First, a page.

Chuck Berry to headline Elvis festival in Tupelo
Jan 8 / 2005
By Associated Press
TUPELO (AP) Rock'n'roller Chuck Berry, known for his hits "Johnny B. Goode" and "Roll Over Beethoven," will headline the 2005 Elvis Presley Festival on June 3-5 in Tupelo.
Berry will perform Friday, June 3, and the headliner on Saturday, June 4, will be country singer Tracy Byrd.
The festival will feature Mississippi native Steve Azar and Lee County native Paul Thorn.
Travis LeDoyt, an Elvis tribute artist who has performed at numerous festivals, will be master of ceremonies.
Gary Bailey, festival chairman, said fans should expect changes this year, including a carnival and a different stage configuration.
"The festival is expanding this year," Bailey said. "We're kicking it up a notch".
On Saturday in Memphis, Tenn., more than 500 Presley fans gathered on the front lawn of Graceland to celebrate the king of rock'n'roll's 70th birthday.
They sang "Happy Birthday" and cut a cake in honor of Presley, who was born January 8, 1935, and died at Graceland in 1977.
His fans gather each year on the anniversaries of his birth and death.
This year is special, though, for many because it would be Elvis' 70th birthday.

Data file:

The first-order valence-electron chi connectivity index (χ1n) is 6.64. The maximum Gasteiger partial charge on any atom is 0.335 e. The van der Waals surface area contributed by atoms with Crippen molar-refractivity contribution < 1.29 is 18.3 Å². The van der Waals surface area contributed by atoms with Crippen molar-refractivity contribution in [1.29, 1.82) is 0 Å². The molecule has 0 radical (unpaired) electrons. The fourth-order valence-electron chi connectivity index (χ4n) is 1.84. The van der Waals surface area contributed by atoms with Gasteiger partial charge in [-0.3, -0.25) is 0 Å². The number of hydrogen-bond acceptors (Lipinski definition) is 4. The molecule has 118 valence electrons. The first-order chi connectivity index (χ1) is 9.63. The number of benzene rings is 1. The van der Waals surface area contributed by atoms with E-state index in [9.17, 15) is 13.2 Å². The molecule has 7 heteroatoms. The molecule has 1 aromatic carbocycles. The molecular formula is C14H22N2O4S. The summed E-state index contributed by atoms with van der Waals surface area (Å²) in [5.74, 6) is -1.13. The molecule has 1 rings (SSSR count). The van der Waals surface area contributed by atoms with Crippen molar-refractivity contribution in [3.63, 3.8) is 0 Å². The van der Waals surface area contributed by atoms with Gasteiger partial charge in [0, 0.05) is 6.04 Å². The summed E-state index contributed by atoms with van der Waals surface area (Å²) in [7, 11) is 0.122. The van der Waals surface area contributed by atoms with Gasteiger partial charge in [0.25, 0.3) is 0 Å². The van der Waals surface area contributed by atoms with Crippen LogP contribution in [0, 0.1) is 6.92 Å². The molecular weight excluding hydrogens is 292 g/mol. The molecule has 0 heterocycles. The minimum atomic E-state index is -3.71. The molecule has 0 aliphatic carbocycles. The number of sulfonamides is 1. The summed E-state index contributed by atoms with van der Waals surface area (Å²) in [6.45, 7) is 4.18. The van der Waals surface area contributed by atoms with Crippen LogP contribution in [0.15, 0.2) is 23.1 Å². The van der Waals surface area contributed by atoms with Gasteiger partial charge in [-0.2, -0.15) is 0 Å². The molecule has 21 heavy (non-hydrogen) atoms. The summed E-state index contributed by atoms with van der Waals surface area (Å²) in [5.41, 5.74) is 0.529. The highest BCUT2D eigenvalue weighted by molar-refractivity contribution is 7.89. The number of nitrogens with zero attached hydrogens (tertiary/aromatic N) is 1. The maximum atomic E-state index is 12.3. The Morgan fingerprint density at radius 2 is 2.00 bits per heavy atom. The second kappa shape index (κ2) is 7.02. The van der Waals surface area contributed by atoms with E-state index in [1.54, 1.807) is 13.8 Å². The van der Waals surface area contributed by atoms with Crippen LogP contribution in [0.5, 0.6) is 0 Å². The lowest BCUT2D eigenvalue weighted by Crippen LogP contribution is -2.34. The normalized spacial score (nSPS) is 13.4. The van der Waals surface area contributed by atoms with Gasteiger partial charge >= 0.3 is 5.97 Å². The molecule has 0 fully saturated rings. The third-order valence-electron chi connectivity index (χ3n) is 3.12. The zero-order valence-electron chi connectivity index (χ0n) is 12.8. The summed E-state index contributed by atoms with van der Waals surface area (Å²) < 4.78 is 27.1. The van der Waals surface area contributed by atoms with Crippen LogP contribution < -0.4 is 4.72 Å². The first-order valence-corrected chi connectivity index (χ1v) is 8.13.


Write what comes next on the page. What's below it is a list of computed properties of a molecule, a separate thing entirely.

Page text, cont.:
Jerry Engelby of Jefferson City, Mo, said age doesn't mean much when you're talking about Elvis.
"He's immortal. There's no age to him", she said.
Sweet little 78
The granddaddy of rock just keeps on rolling
The Prague Post
Jan 13 / 2005
By Will Tizard
One of NASA's better all-time moves was to put a Chuck Berry recording on the Voyager space probe -- which is bound to start a craze with 25th-century Aldarians (or whomever comes across it first).
Fortunately, Prague won't have to wait that long.
Berry's first concert in the city headlines a night billed "Rock'n'Roll Never Forgets" that celebrates everything he's wrought. That isn't so much, really, if you don't count the vast majority of rhythms, lyric styles and song structures that have formed the framework of rock since 1955. Oh, and Elvis, the Beatles, the Beach Boys, Bob Dylan and the Rolling Stones.
That so many people still believe Elvis Presley invented rock'n'roll is one of modern music's great injustices. Yet that myth persists over much of the world, even half a century after Elvis closely copied Berry's first hit recording, "Maybellene", to help launch his career.